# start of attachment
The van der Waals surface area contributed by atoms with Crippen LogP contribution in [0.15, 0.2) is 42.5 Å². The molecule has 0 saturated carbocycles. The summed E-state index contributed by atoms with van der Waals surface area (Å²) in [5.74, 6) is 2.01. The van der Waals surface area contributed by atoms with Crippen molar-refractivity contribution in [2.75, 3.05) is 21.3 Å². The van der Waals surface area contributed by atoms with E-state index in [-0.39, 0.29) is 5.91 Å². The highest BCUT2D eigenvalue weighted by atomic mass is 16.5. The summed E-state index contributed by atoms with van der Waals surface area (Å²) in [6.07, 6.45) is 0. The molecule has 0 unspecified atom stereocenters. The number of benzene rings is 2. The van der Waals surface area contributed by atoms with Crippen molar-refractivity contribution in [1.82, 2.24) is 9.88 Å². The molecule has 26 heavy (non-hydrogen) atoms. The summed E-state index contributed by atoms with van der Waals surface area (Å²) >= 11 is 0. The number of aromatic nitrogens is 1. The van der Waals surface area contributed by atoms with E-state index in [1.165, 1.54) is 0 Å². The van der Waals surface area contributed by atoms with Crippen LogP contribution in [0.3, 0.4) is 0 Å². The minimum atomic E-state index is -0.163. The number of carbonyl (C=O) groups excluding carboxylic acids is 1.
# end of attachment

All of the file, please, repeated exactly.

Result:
The van der Waals surface area contributed by atoms with Crippen LogP contribution in [0.15, 0.2) is 42.5 Å². The molecule has 0 saturated carbocycles. The summed E-state index contributed by atoms with van der Waals surface area (Å²) in [5.74, 6) is 2.01. The van der Waals surface area contributed by atoms with Crippen molar-refractivity contribution in [2.75, 3.05) is 21.3 Å². The van der Waals surface area contributed by atoms with E-state index in [-0.39, 0.29) is 5.91 Å². The highest BCUT2D eigenvalue weighted by atomic mass is 16.5. The summed E-state index contributed by atoms with van der Waals surface area (Å²) in [6.07, 6.45) is 0. The molecule has 0 unspecified atom stereocenters. The number of benzene rings is 2. The van der Waals surface area contributed by atoms with Crippen molar-refractivity contribution in [1.82, 2.24) is 9.88 Å². The molecule has 26 heavy (non-hydrogen) atoms. The summed E-state index contributed by atoms with van der Waals surface area (Å²) >= 11 is 0. The number of aromatic nitrogens is 1. The van der Waals surface area contributed by atoms with E-state index in [1.165, 1.54) is 0 Å². The van der Waals surface area contributed by atoms with Crippen LogP contribution in [0.3, 0.4) is 0 Å². The minimum atomic E-state index is -0.163. The number of carbonyl (C=O) groups excluding carboxylic acids is 1.